The "threading" aspect of an opts map starts to shine if you have a few layers in the call stack, and you just want to pass something down through it without changing any signatures.


I suppose that case can feel like a dynamic var, but with things being explicitly passed.


this is just amazing, I had not thought of it this way so I always had difficulty chaining together a common set of functionality. This way new functionalities could be added to the processing chain and those could be controlled by just tweaking the map being passed.


This also fits in with the mentality that Spec provides a mechanism to indicate that "if this key is in the map, then its value satisfies this predicate" but it doesn't provide a mechanism that would allow you to limit which keys go into the map.


I had seen a discussion about that, makes sense.


If you later decide a "required" argument is optional, you can also handle that fairly easily. For example:

👍 4
Michael Fiano19:03:00

What is the idiomatic Clojure way to create a record with default field values?


I usually see a second constructor sort of function which applies default values to the new object

Michael Fiano19:03:49

Ah so something with merge like you would do with a regular hashmap?


The second function becomes your entry point and the first you name thing`-impl` or what have you. Yes exactly

Michael Fiano19:03:54

This is what I came up with. This is also my first Clojure code written. How well is this?

(defrecord MapCell [x y carved? region features distance])

(def cell-defaults
  {:carved? false
   :features []
   :distance -1})

(defn make-cell
  [x y]
  (map->MapCell (merge cell-defaults {:x x, :y y})))

Alex Miller (Clojure team)20:03:06

that’s fine. or just (defn make-cell [x y] (->MapCell x y false nil [] -1)) ?


that's actually spread across three functions

Michael Fiano20:03:52

Ok. I'll probably make a macro because I can see this pattern used over and over again. I'm surprised there is nothing standard to make this a bit more concise.


I usually make an intentional constructor function that is responsible for things like defaults and enforcing invariants on the required parameters, then privatize the automatic constructors to prevent people from using them unawares.

Michael Fiano20:03:04

Can you give an example?


sure, this is one I use in a bunch of places:

(defmacro privatize-constructors!
  "Changes the default record constructor functions into private vars."
  `(do (alter-meta! (var ~(symbol (str "->" type-name))) assoc :private true)
       (alter-meta! (var ~(symbol (str "map->" type-name))) assoc :private true)))


so then you’d:

(defrecord Foo [a b x y])

(privatize-constructors! Foo)

(defn make-foo
  [a b opts]
  {:pre [(string? a) (some? b)]}
  (map->Foo (merge {:x 5, :y true} opts {:a a, :b b})))


now all callers outside of the namespace who want to construct new foo instances must use make-foo, or fall back to Java interop. Nothing stops someone from changing the record once constructed, of course - so you could still have non-string values in a if you do (assoc foo :a 123)


but it does catch problems at construction time and provide a common place for defaults

Michael Fiano20:03:50

I wasn't familiar with alter-meta! or realized things have metadata

Michael Fiano20:03:02

This causes me to think a bit 🙂


ah, yeah - that’s where stuff like the docstring is kept as well (on vars)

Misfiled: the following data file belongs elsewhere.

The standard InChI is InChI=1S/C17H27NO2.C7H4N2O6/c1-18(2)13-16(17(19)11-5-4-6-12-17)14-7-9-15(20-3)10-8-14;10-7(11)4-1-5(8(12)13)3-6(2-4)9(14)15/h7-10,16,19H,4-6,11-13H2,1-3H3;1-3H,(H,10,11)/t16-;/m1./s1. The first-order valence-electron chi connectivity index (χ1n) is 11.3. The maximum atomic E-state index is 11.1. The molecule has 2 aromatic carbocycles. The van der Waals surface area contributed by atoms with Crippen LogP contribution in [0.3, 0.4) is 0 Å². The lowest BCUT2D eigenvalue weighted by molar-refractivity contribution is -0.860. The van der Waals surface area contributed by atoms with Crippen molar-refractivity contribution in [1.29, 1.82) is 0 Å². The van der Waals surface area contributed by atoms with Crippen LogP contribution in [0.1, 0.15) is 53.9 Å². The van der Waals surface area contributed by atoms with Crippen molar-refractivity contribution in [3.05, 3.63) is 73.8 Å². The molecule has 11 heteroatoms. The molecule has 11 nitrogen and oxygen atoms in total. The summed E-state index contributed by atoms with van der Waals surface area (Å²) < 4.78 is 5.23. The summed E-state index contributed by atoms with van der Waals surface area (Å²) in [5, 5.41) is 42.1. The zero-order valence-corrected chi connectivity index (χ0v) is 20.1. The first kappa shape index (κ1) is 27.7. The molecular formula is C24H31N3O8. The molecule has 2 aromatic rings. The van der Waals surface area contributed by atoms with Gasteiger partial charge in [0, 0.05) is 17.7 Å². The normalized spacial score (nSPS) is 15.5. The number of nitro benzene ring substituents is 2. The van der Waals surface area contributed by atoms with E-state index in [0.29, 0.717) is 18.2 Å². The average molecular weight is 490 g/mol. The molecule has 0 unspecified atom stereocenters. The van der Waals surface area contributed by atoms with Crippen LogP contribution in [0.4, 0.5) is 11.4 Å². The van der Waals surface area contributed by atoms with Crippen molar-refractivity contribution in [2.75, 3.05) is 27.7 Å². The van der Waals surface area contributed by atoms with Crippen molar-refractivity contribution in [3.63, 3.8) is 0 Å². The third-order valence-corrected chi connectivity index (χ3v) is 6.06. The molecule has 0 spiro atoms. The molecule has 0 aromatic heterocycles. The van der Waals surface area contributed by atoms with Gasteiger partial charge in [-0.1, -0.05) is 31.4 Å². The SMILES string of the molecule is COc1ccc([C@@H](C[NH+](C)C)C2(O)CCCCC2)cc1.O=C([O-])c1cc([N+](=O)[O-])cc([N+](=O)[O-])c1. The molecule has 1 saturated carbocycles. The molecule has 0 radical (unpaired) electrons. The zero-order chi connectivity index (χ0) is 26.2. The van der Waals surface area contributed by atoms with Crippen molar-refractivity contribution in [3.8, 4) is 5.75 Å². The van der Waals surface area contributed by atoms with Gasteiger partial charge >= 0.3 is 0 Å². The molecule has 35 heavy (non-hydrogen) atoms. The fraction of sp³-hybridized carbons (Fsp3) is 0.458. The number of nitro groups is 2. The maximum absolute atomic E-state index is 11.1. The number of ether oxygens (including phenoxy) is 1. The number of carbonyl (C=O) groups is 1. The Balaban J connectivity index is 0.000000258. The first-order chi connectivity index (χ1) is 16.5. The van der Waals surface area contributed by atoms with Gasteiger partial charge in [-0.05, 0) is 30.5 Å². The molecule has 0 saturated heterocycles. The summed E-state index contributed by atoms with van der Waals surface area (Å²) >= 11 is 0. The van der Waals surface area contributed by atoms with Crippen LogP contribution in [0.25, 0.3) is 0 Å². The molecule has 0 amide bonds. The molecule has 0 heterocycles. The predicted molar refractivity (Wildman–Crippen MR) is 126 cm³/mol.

Michael Fiano20:03:38

Is that the hashmap for like pre/post conditions too?


indeed - you could do a more verbose version like (when-not (string? a) (throw (IllegalArgumentException. "Argument 'a' must be a string!")))


which you might want to do in some cases, since preconditions can be disabled and also throw AssertionError, which is not super friendly to callers


if you want more metadata examples, try (meta #'+) in a repl 🙂

Michael Fiano20:03:31

That's great. So the metadata is a hashmap before the function body for functions? and you use alter-meta! for other forms?


not exactly - that map above is only for pre and post conditions. You can attach arbitrary metadata in a def or defn by attaching it to the symbol though, which is why these are equivalent:

(defn- do-thing
  "Does a thing"
  (println x))

(defn ^:private do-thing
  "Does a thing"
  (println x))

; fully expanded:
(def ^{:private true, :doc "Does a thing"} do-thing
  (fn [x]
    (println x)))


you can attach metadata to functions in 3 places


some hand waving, but hopefully gets the idea across


=> (defn ^{:foo 2 :bar 3} foo {:baz 4 :qux 5} ([] 42) {:fred 6 :wilma 7})
=> (meta #'foo)
{:baz 4, :fred 6, :bar 3, :ns #object[clojure.lang.Namespace 0xab8dcf8 "boot.user"], :name foo, :file "NO_SOURCE_FILE", :wilma 7, :column 1, :line 1, :qux 5, :foo 2, :arglists ([])}


huh, didn’t know about the tail position when you are wrapping arities


it's so if you have a really big metadata map, you can put it after the bodies

Michael Fiano20:03:40

Clojure keeps impressing me. Thanks for all the explanation


note that metadata aren't carried around with vars in cljs at runtime, like they are in clj

Michael Fiano20:03:24

Nice to know. I haven't explored cljs yet

Michael Fiano20:03:28

Thank you all!

lambdalove 4

hey everyone, I found out a clojure boilerplate project that has a section for tests...right now it is the following


(ns my-stuff.core-test
  (:require [clojure.test :refer :all]
            [my-stuff.core :refer :all]))

(deftest a-test
  (testing "FIXME, I fail."
    (is (= 1 1))))


does someone have an example of how I can import my functions from core.clj inside src/my_stuff/core.clj so that I can test it


those functions are already imported, that's what [my-stuff.core :refer :all] does


so if you have a function my-stuff/foo you can just use it as foo in the test namespace


yeeah makes sense, I got it just now.


is it possible to run tests in a more verbose manner? with logs and such